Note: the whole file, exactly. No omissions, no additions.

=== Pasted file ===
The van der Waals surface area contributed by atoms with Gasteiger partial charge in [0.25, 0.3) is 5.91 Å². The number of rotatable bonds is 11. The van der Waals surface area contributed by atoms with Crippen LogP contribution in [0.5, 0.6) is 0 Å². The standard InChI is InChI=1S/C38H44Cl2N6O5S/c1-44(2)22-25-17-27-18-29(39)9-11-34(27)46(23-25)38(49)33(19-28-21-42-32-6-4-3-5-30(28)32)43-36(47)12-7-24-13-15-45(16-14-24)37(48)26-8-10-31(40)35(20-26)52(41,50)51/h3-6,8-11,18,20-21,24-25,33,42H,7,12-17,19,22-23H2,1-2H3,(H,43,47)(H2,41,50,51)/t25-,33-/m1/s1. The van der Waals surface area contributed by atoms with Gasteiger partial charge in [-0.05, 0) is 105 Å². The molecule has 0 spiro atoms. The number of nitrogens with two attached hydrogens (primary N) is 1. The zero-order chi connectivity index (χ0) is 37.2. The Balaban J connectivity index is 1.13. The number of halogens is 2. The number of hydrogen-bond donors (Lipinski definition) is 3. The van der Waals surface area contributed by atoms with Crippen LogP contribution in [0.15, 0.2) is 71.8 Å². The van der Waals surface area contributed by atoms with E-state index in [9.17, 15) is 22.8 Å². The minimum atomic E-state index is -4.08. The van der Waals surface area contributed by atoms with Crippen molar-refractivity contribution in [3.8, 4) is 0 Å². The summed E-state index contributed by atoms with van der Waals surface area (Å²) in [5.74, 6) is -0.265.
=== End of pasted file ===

The van der Waals surface area contributed by atoms with Gasteiger partial charge in [0.25, 0.3) is 5.91 Å². The number of rotatable bonds is 11. The van der Waals surface area contributed by atoms with Crippen LogP contribution in [0.5, 0.6) is 0 Å². The standard InChI is InChI=1S/C38H44Cl2N6O5S/c1-44(2)22-25-17-27-18-29(39)9-11-34(27)46(23-25)38(49)33(19-28-21-42-32-6-4-3-5-30(28)32)43-36(47)12-7-24-13-15-45(16-14-24)37(48)26-8-10-31(40)35(20-26)52(41,50)51/h3-6,8-11,18,20-21,24-25,33,42H,7,12-17,19,22-23H2,1-2H3,(H,43,47)(H2,41,50,51)/t25-,33-/m1/s1. The van der Waals surface area contributed by atoms with Gasteiger partial charge in [-0.05, 0) is 105 Å². The molecule has 0 spiro atoms. The number of nitrogens with two attached hydrogens (primary N) is 1. The zero-order chi connectivity index (χ0) is 37.2. The Balaban J connectivity index is 1.13. The number of halogens is 2. The number of hydrogen-bond donors (Lipinski definition) is 3. The van der Waals surface area contributed by atoms with Crippen LogP contribution in [0.15, 0.2) is 71.8 Å². The van der Waals surface area contributed by atoms with E-state index in [9.17, 15) is 22.8 Å². The minimum atomic E-state index is -4.08. The van der Waals surface area contributed by atoms with Crippen molar-refractivity contribution in [3.8, 4) is 0 Å². The summed E-state index contributed by atoms with van der Waals surface area (Å²) in [5.74, 6) is -0.265.